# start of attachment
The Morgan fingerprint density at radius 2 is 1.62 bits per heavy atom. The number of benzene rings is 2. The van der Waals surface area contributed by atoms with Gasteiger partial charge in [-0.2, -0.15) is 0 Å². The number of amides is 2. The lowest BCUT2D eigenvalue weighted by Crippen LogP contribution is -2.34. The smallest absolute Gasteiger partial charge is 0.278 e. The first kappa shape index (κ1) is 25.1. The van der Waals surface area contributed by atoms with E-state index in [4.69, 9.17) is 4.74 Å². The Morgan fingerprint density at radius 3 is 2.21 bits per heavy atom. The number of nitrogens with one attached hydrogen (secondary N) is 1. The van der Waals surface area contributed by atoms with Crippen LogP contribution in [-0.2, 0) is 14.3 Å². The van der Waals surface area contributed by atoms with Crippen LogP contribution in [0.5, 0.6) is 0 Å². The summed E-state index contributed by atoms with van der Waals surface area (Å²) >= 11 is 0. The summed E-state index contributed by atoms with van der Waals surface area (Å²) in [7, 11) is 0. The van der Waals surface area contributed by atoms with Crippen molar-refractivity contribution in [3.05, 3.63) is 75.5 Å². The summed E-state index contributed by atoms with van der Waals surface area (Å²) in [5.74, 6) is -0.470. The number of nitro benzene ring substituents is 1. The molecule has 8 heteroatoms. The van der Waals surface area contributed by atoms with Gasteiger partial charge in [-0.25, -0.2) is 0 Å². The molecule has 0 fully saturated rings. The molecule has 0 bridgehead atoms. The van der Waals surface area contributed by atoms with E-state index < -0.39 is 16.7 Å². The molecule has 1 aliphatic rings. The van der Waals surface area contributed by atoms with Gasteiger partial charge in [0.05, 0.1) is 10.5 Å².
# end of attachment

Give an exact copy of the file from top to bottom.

The Morgan fingerprint density at radius 2 is 1.62 bits per heavy atom. The number of benzene rings is 2. The van der Waals surface area contributed by atoms with Gasteiger partial charge in [-0.2, -0.15) is 0 Å². The number of amides is 2. The lowest BCUT2D eigenvalue weighted by Crippen LogP contribution is -2.34. The smallest absolute Gasteiger partial charge is 0.278 e. The first kappa shape index (κ1) is 25.1. The van der Waals surface area contributed by atoms with E-state index in [4.69, 9.17) is 4.74 Å². The Morgan fingerprint density at radius 3 is 2.21 bits per heavy atom. The number of nitrogens with one attached hydrogen (secondary N) is 1. The van der Waals surface area contributed by atoms with Crippen LogP contribution in [-0.2, 0) is 14.3 Å². The van der Waals surface area contributed by atoms with Crippen LogP contribution in [0.5, 0.6) is 0 Å². The summed E-state index contributed by atoms with van der Waals surface area (Å²) >= 11 is 0. The summed E-state index contributed by atoms with van der Waals surface area (Å²) in [7, 11) is 0. The van der Waals surface area contributed by atoms with Crippen molar-refractivity contribution in [3.05, 3.63) is 75.5 Å². The summed E-state index contributed by atoms with van der Waals surface area (Å²) in [5.74, 6) is -0.470. The number of nitro benzene ring substituents is 1. The molecule has 8 heteroatoms. The van der Waals surface area contributed by atoms with Gasteiger partial charge in [-0.25, -0.2) is 0 Å². The molecule has 0 fully saturated rings. The molecule has 0 bridgehead atoms. The van der Waals surface area contributed by atoms with E-state index < -0.39 is 16.7 Å². The molecule has 1 aliphatic rings. The van der Waals surface area contributed by atoms with Gasteiger partial charge in [0.05, 0.1) is 10.5 Å².